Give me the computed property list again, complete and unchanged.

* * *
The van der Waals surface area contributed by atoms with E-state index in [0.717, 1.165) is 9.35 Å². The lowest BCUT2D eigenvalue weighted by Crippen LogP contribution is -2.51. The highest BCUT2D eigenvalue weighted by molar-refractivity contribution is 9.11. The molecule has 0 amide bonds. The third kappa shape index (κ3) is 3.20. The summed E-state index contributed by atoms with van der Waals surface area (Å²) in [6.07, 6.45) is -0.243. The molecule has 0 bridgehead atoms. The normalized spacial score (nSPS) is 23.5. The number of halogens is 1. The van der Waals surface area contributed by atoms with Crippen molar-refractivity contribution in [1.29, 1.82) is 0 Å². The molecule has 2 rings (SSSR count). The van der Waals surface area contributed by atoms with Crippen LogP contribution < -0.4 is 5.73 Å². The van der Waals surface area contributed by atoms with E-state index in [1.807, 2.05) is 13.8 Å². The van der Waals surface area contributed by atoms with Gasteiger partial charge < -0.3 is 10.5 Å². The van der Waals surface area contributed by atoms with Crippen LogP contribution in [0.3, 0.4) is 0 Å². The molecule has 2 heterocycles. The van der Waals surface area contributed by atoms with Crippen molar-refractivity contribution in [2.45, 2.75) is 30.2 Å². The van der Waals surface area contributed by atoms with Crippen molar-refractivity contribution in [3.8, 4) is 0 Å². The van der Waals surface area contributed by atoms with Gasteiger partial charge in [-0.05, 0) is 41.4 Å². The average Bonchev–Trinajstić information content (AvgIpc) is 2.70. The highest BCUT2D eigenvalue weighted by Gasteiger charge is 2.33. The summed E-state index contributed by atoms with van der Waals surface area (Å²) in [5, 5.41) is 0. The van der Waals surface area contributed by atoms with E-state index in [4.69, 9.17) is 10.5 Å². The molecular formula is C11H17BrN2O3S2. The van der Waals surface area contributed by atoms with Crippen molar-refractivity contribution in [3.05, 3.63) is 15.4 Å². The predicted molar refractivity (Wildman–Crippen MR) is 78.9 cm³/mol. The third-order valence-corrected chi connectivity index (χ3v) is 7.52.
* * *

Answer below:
The van der Waals surface area contributed by atoms with E-state index in [0.717, 1.165) is 9.35 Å². The lowest BCUT2D eigenvalue weighted by Crippen LogP contribution is -2.51. The highest BCUT2D eigenvalue weighted by molar-refractivity contribution is 9.11. The molecule has 0 amide bonds. The third kappa shape index (κ3) is 3.20. The summed E-state index contributed by atoms with van der Waals surface area (Å²) in [6.07, 6.45) is -0.243. The molecule has 0 bridgehead atoms. The normalized spacial score (nSPS) is 23.5. The number of halogens is 1. The van der Waals surface area contributed by atoms with Crippen molar-refractivity contribution in [1.29, 1.82) is 0 Å². The molecule has 2 rings (SSSR count). The van der Waals surface area contributed by atoms with Crippen LogP contribution < -0.4 is 5.73 Å². The van der Waals surface area contributed by atoms with E-state index in [1.807, 2.05) is 13.8 Å². The van der Waals surface area contributed by atoms with Gasteiger partial charge < -0.3 is 10.5 Å². The van der Waals surface area contributed by atoms with Crippen LogP contribution in [0.3, 0.4) is 0 Å². The molecule has 2 heterocycles. The van der Waals surface area contributed by atoms with Crippen molar-refractivity contribution in [2.45, 2.75) is 30.2 Å². The van der Waals surface area contributed by atoms with Crippen molar-refractivity contribution in [3.8, 4) is 0 Å². The van der Waals surface area contributed by atoms with Gasteiger partial charge in [-0.05, 0) is 41.4 Å². The average Bonchev–Trinajstić information content (AvgIpc) is 2.70. The highest BCUT2D eigenvalue weighted by Gasteiger charge is 2.33. The summed E-state index contributed by atoms with van der Waals surface area (Å²) in [5, 5.41) is 0. The van der Waals surface area contributed by atoms with E-state index in [4.69, 9.17) is 10.5 Å². The molecular formula is C11H17BrN2O3S2. The van der Waals surface area contributed by atoms with Crippen molar-refractivity contribution in [3.05, 3.63) is 15.4 Å². The predicted molar refractivity (Wildman–Crippen MR) is 78.9 cm³/mol. The third-order valence-corrected chi connectivity index (χ3v) is 7.52.